The long term goal of this project is to understand how mammalian neural stem cells (NSCs) regulate asymmetric cell divisions, a key mechanism for generating cell diversity in the central nervous system (CNS). In Drosophila neural precursor cells, the double-stranded RNA binding protein Staufen is asymmetrically localized and segregated into the ganglion mother cell (GMC) and a loss of Staufen asymmetric localization alters GMC cell fate. The objective of this proposal is to address whether Staufen2 (Stau2), the brain specific mouse homolog of Drosophila Staufen, is asymmetrically localized in murine forebrain progenitor cells (which include the minor NSC population) and whether this distribution regulates cell fate decisions.
In Aim 1 we will establish Stau2 expression patterns in the developing cortex and neural progenitor cell (NPC) population using standard techniques including immunohistochemistry, qRT-PCR, and Western blot analyses.
In Aim 2, we will determine if Stau2 is asymmetrically localized and segregated during cortical NPC cell divisions that result in the production of two different daughter cell fates. We will look for asymmetric localization of Stau2 in embryonic brain sections and in cultured NPCs, as well as employing time-lapse fluorescence microscopy of a Stau2-eGFP fusion protein to follow its distribution during divisions. Co-staining with cell-type specific markers will identify the fate of cells that receive or don't receive Stau2.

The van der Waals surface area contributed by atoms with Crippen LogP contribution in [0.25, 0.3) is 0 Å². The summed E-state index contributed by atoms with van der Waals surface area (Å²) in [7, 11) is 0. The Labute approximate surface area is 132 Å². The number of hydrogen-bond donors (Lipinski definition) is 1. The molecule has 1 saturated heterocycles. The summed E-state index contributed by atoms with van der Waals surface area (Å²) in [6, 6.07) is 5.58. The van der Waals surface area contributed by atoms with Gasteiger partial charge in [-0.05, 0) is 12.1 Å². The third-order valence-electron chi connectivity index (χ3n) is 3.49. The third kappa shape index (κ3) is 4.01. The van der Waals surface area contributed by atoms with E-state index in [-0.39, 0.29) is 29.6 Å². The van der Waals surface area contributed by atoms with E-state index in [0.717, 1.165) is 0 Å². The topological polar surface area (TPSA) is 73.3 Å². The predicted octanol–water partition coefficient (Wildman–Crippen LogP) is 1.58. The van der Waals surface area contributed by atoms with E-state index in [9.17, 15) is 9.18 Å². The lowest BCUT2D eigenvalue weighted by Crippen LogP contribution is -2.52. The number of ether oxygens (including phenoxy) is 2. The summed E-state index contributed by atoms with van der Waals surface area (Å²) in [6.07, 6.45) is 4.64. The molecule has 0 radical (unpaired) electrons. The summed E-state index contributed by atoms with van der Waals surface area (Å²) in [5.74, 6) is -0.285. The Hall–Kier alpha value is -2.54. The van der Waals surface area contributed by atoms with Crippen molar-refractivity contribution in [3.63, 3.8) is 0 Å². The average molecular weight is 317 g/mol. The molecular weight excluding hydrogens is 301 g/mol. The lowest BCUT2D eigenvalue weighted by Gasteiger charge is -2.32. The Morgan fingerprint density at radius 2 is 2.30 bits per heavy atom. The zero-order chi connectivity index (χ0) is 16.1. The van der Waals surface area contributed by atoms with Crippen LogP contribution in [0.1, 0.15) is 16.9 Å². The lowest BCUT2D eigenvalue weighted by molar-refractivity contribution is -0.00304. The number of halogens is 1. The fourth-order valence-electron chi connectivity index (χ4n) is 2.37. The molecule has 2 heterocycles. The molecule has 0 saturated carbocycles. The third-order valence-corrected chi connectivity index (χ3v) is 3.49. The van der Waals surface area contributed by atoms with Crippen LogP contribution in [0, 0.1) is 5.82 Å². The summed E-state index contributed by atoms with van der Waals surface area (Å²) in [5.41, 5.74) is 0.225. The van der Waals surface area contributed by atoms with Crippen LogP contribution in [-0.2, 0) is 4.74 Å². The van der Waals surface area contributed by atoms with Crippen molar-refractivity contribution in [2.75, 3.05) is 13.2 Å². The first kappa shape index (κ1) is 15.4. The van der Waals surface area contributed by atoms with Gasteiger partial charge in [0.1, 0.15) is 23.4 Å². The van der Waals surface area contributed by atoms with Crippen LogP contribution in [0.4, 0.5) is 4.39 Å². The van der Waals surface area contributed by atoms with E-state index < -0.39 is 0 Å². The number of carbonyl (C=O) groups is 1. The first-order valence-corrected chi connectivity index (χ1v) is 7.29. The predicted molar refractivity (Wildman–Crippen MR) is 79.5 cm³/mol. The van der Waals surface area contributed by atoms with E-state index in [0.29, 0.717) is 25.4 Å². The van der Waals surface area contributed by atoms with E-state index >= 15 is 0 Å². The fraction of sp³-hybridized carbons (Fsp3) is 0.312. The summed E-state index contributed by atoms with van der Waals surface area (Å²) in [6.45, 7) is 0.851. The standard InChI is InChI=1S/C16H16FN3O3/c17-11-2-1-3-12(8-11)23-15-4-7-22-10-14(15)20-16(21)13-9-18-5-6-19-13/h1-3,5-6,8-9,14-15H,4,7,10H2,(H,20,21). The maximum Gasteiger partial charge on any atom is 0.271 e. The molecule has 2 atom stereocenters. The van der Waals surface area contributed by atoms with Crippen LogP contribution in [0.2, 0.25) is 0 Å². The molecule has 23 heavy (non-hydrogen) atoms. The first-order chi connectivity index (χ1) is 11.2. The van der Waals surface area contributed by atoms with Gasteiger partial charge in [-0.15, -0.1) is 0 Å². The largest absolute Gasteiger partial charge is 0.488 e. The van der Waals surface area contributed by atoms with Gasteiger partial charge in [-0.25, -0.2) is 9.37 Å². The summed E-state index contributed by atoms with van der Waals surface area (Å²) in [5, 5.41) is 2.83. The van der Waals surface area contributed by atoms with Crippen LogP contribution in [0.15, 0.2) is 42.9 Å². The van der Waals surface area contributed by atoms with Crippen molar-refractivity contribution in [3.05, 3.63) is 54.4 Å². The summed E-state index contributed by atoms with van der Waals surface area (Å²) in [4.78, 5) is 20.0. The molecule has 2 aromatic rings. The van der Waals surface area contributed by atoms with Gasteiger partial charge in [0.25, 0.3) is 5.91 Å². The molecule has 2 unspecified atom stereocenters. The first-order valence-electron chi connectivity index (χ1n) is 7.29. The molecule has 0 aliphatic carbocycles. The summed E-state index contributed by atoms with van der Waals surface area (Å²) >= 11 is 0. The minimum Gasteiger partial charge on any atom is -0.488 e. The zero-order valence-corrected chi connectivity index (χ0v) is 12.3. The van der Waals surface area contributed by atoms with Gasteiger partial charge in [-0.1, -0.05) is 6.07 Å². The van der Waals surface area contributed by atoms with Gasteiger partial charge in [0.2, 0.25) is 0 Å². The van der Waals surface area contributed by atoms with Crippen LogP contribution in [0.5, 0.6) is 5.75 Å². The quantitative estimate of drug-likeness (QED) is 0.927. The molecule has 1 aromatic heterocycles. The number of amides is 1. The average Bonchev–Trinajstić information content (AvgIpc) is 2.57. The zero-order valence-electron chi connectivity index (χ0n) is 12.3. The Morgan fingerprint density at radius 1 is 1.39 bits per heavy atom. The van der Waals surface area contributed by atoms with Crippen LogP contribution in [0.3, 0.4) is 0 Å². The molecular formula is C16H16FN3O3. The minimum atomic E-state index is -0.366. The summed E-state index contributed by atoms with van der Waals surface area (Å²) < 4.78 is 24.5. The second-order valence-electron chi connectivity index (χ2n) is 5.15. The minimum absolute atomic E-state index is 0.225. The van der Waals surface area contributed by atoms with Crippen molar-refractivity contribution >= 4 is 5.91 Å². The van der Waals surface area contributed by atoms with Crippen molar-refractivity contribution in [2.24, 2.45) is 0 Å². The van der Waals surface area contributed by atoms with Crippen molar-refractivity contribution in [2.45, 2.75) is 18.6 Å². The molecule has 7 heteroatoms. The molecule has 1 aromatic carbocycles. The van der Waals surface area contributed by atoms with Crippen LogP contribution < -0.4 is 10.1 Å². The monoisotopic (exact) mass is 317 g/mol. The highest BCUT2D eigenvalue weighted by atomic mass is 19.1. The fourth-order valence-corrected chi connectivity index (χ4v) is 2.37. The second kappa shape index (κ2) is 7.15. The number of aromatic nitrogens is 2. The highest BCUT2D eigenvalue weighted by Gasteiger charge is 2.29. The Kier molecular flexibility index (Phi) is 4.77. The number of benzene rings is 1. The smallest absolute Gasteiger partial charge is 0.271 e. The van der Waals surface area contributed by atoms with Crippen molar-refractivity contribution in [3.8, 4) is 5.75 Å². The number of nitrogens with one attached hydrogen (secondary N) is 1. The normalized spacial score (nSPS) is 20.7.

In Aim 3, we will use in vivo and in vitro loss and gain of function experiments to reveal the function of Stau2 in NPCs in cortical development. In utero electroporation will be used to deliver Stau2 shRNA, overexpression, or control constructs into the developing embryonic cortex in vivo, and brains will be examined for defects in cortex formation using immunohistochemical techniques. For in vitro experiments, we will use a lentiviral delivery system to express Stau2 shRNA or overexpression constructs in cultured cortical NPCs and assay for a loss of asymmetric Stau2 distribution and changes in cell fate determination relative to controls. We will also carry out RNA immunoprecipitation experiments combined with array analysis to identify which RNA species Stau2 binds. NSCs employ asymmetric cell division mechanisms to self-renew while also generating a more restricted cell type. Understanding asymmetric cell division mechanisms in mammalian NPCs and how this contributes to CNS development, is an important goal of developmental neurobiology, and has significant implications for generating neural cell types in vitro as model systems for developing therapeutics. Studying the loss of asymmetric cell division mechanisms in NSCs will also provide valuable insight into the etiology and treatment of cancer.

National Institute of Health (NIH)
National Institute of Neurological Disorders and Stroke (NINDS)
Postdoctoral Individual National Research Service Award (F32)
Project #
Application #
Study Section
Special Emphasis Panel (ZRG1-F03A-M (20))
Program Officer
Owens, David F
Project Start
Project End
Budget Start
Budget End
Support Year
Fiscal Year
Total Cost
Indirect Cost
Regenerative Research Foundation
United States
Zip Code